Entries Posted in Judgments

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Shareholder Jacob Lamme, a member of McNamee Lochner’s litigation department, recently obtained two court orders in related tax certiorari cases that granted full real property tax exemptions for eight (8) properties under Sections 420-a and 462 of the Real Property Tax Law.   The City of Amsterdam had denied tax exemptions to two religious entities for the properties, claiming that the properties were not used in a manner sufficient to warrant exemption.  Jacob successfully argued that his clients’ use of the properties, as clergy housing and parking lots associated with a Buddhist temple, qualified them for exemption under the law.

This marks another real property tax litigation victory that Jacob has obtained on behalf of a religious institution.  In 2014, Jacob was part of the litigation team that successfully appealed a determination to the Appellate Division, Third Department, and obtained a tax exemption for a large religious summer camp in Schoharie County that serves underprivileged children.

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Kevin Laurilliard, an attorney who practices construction law at McNamee Lochner P.C., obtained an important precedential decision that applies to New York State private construction projects.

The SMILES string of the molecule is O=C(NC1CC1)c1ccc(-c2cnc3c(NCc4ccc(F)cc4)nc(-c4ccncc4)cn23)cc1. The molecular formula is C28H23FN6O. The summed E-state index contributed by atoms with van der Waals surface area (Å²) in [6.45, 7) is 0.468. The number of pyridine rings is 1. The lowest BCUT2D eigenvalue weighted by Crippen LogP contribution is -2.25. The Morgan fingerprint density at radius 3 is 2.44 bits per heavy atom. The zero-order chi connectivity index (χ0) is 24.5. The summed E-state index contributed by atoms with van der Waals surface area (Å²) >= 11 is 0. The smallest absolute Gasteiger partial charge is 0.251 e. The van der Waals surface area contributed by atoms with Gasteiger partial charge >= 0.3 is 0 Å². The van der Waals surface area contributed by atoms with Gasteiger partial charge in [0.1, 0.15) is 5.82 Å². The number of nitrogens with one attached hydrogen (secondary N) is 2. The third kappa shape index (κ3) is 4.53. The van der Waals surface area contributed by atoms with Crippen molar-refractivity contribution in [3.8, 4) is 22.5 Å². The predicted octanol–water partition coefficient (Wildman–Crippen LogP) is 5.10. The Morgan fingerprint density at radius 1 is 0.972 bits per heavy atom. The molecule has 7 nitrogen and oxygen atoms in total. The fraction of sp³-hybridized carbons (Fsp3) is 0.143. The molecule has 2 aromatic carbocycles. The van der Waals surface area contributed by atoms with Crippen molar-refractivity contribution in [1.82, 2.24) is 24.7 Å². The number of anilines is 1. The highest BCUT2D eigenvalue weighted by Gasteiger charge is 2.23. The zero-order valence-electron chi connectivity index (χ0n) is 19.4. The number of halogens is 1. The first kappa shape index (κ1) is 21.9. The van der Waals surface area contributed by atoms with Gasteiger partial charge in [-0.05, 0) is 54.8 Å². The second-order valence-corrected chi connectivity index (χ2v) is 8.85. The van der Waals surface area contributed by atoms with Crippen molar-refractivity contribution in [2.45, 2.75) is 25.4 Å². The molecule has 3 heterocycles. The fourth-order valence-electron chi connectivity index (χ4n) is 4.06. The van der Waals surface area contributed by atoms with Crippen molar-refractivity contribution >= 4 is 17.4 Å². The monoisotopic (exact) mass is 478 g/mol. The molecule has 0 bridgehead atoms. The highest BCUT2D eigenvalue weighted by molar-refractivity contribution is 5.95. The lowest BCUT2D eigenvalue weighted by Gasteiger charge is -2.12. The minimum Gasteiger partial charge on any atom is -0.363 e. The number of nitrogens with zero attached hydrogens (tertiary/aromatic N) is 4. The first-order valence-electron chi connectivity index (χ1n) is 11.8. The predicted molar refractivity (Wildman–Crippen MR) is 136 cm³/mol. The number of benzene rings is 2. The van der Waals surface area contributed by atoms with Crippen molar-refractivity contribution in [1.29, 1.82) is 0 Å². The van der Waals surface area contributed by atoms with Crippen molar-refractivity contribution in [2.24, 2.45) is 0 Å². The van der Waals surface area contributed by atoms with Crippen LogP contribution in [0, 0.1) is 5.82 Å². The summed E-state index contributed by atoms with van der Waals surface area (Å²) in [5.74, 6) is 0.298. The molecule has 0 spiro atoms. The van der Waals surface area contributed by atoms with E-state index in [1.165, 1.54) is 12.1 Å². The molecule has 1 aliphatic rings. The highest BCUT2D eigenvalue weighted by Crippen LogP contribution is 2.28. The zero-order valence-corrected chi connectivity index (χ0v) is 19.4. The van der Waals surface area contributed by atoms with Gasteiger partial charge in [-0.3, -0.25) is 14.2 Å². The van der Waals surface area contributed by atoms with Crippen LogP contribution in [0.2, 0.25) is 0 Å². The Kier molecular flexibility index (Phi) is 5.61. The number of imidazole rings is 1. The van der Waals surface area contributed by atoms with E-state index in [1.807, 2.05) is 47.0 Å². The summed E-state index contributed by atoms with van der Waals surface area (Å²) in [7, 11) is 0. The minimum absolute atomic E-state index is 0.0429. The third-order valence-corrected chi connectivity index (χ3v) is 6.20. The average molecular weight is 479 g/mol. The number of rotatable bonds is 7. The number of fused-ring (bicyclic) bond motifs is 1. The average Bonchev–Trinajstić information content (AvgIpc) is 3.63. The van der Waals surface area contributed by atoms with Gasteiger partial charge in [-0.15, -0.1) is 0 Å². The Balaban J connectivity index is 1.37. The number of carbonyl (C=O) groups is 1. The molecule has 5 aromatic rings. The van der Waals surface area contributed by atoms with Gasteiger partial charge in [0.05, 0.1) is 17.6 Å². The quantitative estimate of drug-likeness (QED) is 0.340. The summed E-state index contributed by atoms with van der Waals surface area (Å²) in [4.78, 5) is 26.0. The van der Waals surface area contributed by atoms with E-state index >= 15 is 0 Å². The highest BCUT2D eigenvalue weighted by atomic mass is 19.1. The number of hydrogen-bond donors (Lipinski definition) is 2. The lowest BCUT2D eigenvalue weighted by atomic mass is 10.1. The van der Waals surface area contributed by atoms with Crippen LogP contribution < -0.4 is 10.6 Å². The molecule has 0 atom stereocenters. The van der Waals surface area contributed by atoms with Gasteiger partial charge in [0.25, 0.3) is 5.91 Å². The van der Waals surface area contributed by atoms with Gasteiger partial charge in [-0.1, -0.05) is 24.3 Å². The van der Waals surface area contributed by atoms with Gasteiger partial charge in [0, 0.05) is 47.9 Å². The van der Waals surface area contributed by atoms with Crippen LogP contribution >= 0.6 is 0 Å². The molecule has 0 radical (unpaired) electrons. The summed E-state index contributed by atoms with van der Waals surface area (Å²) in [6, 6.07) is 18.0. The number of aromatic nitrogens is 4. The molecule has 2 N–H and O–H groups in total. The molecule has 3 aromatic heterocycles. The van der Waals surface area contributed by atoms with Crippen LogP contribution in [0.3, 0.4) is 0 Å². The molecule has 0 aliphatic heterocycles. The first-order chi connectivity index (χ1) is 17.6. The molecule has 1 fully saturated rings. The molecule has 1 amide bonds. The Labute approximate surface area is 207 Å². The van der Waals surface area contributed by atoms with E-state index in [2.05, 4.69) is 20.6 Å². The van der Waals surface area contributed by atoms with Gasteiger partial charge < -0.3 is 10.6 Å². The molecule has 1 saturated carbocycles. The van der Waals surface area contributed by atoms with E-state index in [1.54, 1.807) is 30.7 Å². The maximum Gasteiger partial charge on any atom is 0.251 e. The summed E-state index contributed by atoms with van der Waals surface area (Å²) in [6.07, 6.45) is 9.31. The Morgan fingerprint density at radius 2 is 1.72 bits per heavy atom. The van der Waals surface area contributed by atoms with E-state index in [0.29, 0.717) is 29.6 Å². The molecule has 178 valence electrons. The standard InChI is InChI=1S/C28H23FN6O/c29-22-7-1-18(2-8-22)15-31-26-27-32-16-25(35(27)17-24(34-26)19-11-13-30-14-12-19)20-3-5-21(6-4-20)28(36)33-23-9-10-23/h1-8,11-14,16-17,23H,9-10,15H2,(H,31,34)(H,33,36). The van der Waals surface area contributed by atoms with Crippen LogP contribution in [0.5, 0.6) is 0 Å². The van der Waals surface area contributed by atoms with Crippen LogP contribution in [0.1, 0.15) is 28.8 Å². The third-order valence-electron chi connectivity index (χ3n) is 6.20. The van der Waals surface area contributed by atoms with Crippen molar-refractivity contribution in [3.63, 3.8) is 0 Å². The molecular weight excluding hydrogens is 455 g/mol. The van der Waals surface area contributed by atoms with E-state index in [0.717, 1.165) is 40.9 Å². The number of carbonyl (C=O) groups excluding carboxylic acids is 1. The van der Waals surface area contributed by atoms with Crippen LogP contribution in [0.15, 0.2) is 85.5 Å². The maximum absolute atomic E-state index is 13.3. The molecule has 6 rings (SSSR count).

The New York State Appellate Division for the Third Department ruled that a contractor may have the legal right to opt for expedited arbitration in lieu of litigation, notwithstanding an express provision in the written construction contract that mandated litigation. Expedited arbitration can allow a contractor, subcontractor and supplier to settle disputes in a more efficient and timely matter.

Based upon this precedential decision, contractors, suppliers and subcontractors, who provide labor and/or material to private construction projects in New York State where the aggregate costs exceeds $150,000 can now decide to pursue expedited arbitration.

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John Privitera and Jacob Lamme achieved a substantial appellate victory, establishing and protecting the legal right of religious and charitable organizations to obtain real property tax exemptions even if improvements on an organization’s real property are incomplete.

The Town of Jefferson, in the foothills of the Catskills, had sought to impose real property taxes upon Oorah, Inc., a religious charity that provides year-round activities and summer camp experiences to underprivileged children. The Town wrongfully challenged Oorah’s federal tax exemption; questioned Oorah’s religious and charitable purposes; and, illegally denied Oorah’s right to be exempt from real property taxes.

The Town’s effort to deny Oorah’s rights, based upon purported violations of local building and fire codes at incomplete recreational facilities for the children, failed. The appellate victory establishes that municipalities in New York may not deprive a charity of its right to tax exempt status based upon the building or fire codes.